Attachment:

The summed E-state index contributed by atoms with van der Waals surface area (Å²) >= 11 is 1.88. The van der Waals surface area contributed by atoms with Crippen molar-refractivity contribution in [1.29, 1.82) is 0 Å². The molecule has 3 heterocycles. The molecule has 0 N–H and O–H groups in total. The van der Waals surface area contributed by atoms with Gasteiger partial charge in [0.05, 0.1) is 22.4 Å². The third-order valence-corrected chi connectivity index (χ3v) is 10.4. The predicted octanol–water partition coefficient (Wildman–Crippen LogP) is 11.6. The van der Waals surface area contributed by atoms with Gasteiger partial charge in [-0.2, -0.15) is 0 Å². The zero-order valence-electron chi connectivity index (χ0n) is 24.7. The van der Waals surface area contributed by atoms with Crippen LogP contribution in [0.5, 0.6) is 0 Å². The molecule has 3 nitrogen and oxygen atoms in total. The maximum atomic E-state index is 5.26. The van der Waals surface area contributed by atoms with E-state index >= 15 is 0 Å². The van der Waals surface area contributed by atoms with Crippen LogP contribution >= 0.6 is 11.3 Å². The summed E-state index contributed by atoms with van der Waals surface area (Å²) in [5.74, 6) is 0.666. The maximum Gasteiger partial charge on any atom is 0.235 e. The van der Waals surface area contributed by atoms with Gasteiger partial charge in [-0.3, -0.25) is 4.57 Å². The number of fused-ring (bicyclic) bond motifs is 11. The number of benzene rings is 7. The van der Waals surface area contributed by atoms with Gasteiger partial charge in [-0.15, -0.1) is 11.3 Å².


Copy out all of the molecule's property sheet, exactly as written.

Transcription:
The summed E-state index contributed by atoms with van der Waals surface area (Å²) >= 11 is 1.88. The van der Waals surface area contributed by atoms with Crippen molar-refractivity contribution in [1.29, 1.82) is 0 Å². The molecule has 3 heterocycles. The molecule has 0 N–H and O–H groups in total. The van der Waals surface area contributed by atoms with Gasteiger partial charge in [0.05, 0.1) is 22.4 Å². The third-order valence-corrected chi connectivity index (χ3v) is 10.4. The predicted octanol–water partition coefficient (Wildman–Crippen LogP) is 11.6. The van der Waals surface area contributed by atoms with Gasteiger partial charge in [-0.2, -0.15) is 0 Å². The zero-order valence-electron chi connectivity index (χ0n) is 24.7. The van der Waals surface area contributed by atoms with Crippen LogP contribution in [0.5, 0.6) is 0 Å². The molecule has 3 nitrogen and oxygen atoms in total. The maximum atomic E-state index is 5.26. The van der Waals surface area contributed by atoms with E-state index >= 15 is 0 Å². The van der Waals surface area contributed by atoms with Crippen LogP contribution >= 0.6 is 11.3 Å². The summed E-state index contributed by atoms with van der Waals surface area (Å²) in [5.74, 6) is 0.666. The maximum Gasteiger partial charge on any atom is 0.235 e. The van der Waals surface area contributed by atoms with Gasteiger partial charge in [-0.3, -0.25) is 4.57 Å². The number of fused-ring (bicyclic) bond motifs is 11. The number of benzene rings is 7. The van der Waals surface area contributed by atoms with Gasteiger partial charge in [-0.15, -0.1) is 11.3 Å².